The agenda of speakers and breakout sessions at IFBC ’14 was feast or famine for me: I either faced a scheduling conflict with multiple events of interest happening at the same time, or nothing at all to capture my attention. Of the latter, I actually left and saw a movie during a loll. (The Maze Runner, which wasn’t half bad!)
One session I chose to attend over two other equally intriguing options was a writing class with Dianne Jacob, author of Will Write For Food, a book which I think I may have purchased, put on my shelf, and never got around to reading. (Nothing against Dianne — I’m like that sometimes with books.) In her well prepared and presented hour with us, Dianne offered some excellent advice and tips: Use context. Add memories from the past and bring them into the present. Tap into all your senses. Be conversational. Activate the verbs and get specific with the adjectives.
The session also including a couple of in-class, timed writing assignments. The first was to describe our lunch, which for many of us was served and consumed in the Westin Hotel conference center, included with our registration fee and sponsored by a blender company. Here’s what I wrote:
There’s always a sense of foreboding when approaching a hotel buffet lunch, forged from countless business meetings, weddings, and other situations where you’d likely rather be somewhere else. As this lunch was being served to a conference of food bloggers, my expectations were a little less gloomy, hoping that the kitchen and conference organizers had risen to the challenge of serving hundreds of hungry and highly critical folks.
While the buffet tables stood ready, awaiting to be scavenged and devoured, a few shutterbugs swarmed over the multiple spreads, capturing heaping bowls of cheery chopped salads, baskets piled high with plump chunks of herb-studded focaccia, and long gleaming steam tables, their ornately adorned stainless steel lids still closed, providing some drama and mystery.
Would this meal for the masses pass muster, or even become a highlight of a very full day of tasting and experience? Or would it be as laughable and unappetizing as a rubber chicken?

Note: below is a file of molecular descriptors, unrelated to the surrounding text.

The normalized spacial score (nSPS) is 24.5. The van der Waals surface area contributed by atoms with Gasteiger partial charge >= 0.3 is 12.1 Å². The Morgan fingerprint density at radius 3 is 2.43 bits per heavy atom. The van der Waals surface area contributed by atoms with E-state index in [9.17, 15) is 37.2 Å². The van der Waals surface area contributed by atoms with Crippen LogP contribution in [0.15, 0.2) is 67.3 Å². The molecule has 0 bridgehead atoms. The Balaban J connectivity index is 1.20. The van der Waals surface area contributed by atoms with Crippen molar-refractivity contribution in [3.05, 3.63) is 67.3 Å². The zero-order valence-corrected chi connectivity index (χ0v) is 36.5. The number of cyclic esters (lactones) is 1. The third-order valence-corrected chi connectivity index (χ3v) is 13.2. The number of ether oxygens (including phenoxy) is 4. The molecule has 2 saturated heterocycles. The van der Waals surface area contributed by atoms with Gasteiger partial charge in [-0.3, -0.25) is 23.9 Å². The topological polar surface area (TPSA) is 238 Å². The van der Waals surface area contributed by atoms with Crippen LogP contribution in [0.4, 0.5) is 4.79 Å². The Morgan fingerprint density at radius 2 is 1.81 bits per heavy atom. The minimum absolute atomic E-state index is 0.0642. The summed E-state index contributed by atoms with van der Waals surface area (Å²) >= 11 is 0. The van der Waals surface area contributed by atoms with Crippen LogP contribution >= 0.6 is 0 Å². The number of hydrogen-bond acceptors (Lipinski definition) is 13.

Notice how I barely mentioned the food? That should tell you everything you need to know about it.
The next assignment was to “write sensually” about a food item; roasted almonds and ginger candy chews were distributed around the room to get our mouths and minds flowing. Personally, I hate this kind over-writing; it’s campy, clunky, and unnecessary. As the mostly middle aged women in the room tittered over their “racy” compositions, I wondered if perhaps food writing has become the romance novel of the modern age.
Here’s what I wrote:
Under two layers of crinkly paper, a dime-sized amber brick emerged, dusted with an unusually gritty powdered sugar. Though it had the translucent appearance of a gummy bear, a small bite revealed a much denser, tougher consistency that surprised my teeth. Chewing the candy into submission rewarded me with a deep rush of warmth, and the spicy sensation spreading across my tongue was yet another surprise from this deceptively simple-looking treat.
I kinda hate that I ‘went there’ and wrote something that involved “surprising” my teeth. But that was the six-minute assignment, and I truly thrive on direction, parameters, and deadlines. Even if it’s not something I’m into.
The people in the session who read their work aloud also had no problem embracing a romantic, over-the-top style of writing. They consistently included all sorts of gory details about the maceration of foodstuffs inside their wet and busy oral cavities, bearing mouthfuls of beautiful destruction and discovery. Or something like that. To that feast-y style of overwrought writing, I simply must say: yuck.